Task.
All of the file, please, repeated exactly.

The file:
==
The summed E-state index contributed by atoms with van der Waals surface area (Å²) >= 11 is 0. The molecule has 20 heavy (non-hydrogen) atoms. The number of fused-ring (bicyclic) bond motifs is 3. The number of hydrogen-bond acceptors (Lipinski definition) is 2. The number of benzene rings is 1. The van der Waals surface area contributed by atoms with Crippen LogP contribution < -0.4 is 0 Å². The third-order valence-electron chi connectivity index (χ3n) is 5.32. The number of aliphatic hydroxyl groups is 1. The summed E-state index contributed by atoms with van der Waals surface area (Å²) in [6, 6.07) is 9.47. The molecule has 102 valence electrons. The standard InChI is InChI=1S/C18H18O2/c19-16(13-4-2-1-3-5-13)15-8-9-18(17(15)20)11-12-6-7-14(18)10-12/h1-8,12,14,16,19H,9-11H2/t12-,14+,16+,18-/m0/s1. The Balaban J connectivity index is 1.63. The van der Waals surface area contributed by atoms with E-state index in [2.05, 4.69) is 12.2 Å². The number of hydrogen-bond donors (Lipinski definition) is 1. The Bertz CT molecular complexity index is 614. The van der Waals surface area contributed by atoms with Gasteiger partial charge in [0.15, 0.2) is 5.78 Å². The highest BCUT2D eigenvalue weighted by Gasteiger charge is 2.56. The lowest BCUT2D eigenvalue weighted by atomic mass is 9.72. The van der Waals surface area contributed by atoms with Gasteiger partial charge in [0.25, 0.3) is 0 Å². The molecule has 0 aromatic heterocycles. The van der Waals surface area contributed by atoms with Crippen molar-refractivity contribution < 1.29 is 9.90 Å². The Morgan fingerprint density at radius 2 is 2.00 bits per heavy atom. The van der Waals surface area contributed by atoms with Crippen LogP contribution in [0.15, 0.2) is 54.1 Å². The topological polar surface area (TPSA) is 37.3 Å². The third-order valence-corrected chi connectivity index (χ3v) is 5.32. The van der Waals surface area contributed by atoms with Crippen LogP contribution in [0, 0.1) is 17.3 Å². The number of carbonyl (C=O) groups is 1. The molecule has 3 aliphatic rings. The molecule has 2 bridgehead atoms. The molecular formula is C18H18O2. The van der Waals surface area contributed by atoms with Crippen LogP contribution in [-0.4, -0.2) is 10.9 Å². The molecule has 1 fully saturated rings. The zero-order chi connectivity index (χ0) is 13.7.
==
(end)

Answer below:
The summed E-state index contributed by atoms with van der Waals surface area (Å²) >= 11 is 0. The molecule has 20 heavy (non-hydrogen) atoms. The number of fused-ring (bicyclic) bond motifs is 3. The number of hydrogen-bond acceptors (Lipinski definition) is 2. The number of benzene rings is 1. The van der Waals surface area contributed by atoms with Crippen LogP contribution < -0.4 is 0 Å². The third-order valence-electron chi connectivity index (χ3n) is 5.32. The number of aliphatic hydroxyl groups is 1. The summed E-state index contributed by atoms with van der Waals surface area (Å²) in [6, 6.07) is 9.47. The molecule has 102 valence electrons. The standard InChI is InChI=1S/C18H18O2/c19-16(13-4-2-1-3-5-13)15-8-9-18(17(15)20)11-12-6-7-14(18)10-12/h1-8,12,14,16,19H,9-11H2/t12-,14+,16+,18-/m0/s1. The Balaban J connectivity index is 1.63. The van der Waals surface area contributed by atoms with E-state index in [2.05, 4.69) is 12.2 Å². The number of hydrogen-bond donors (Lipinski definition) is 1. The Bertz CT molecular complexity index is 614. The van der Waals surface area contributed by atoms with Gasteiger partial charge in [0.15, 0.2) is 5.78 Å². The highest BCUT2D eigenvalue weighted by Gasteiger charge is 2.56. The lowest BCUT2D eigenvalue weighted by atomic mass is 9.72. The van der Waals surface area contributed by atoms with Gasteiger partial charge in [0.25, 0.3) is 0 Å². The molecule has 0 aromatic heterocycles. The van der Waals surface area contributed by atoms with Crippen molar-refractivity contribution < 1.29 is 9.90 Å². The Morgan fingerprint density at radius 2 is 2.00 bits per heavy atom. The van der Waals surface area contributed by atoms with Crippen LogP contribution in [0.15, 0.2) is 54.1 Å². The topological polar surface area (TPSA) is 37.3 Å². The third-order valence-corrected chi connectivity index (χ3v) is 5.32. The van der Waals surface area contributed by atoms with Crippen LogP contribution in [0, 0.1) is 17.3 Å². The number of carbonyl (C=O) groups is 1. The molecule has 3 aliphatic rings. The molecule has 2 bridgehead atoms. The molecular formula is C18H18O2. The van der Waals surface area contributed by atoms with Crippen LogP contribution in [-0.4, -0.2) is 10.9 Å². The molecule has 1 fully saturated rings. The zero-order chi connectivity index (χ0) is 13.7.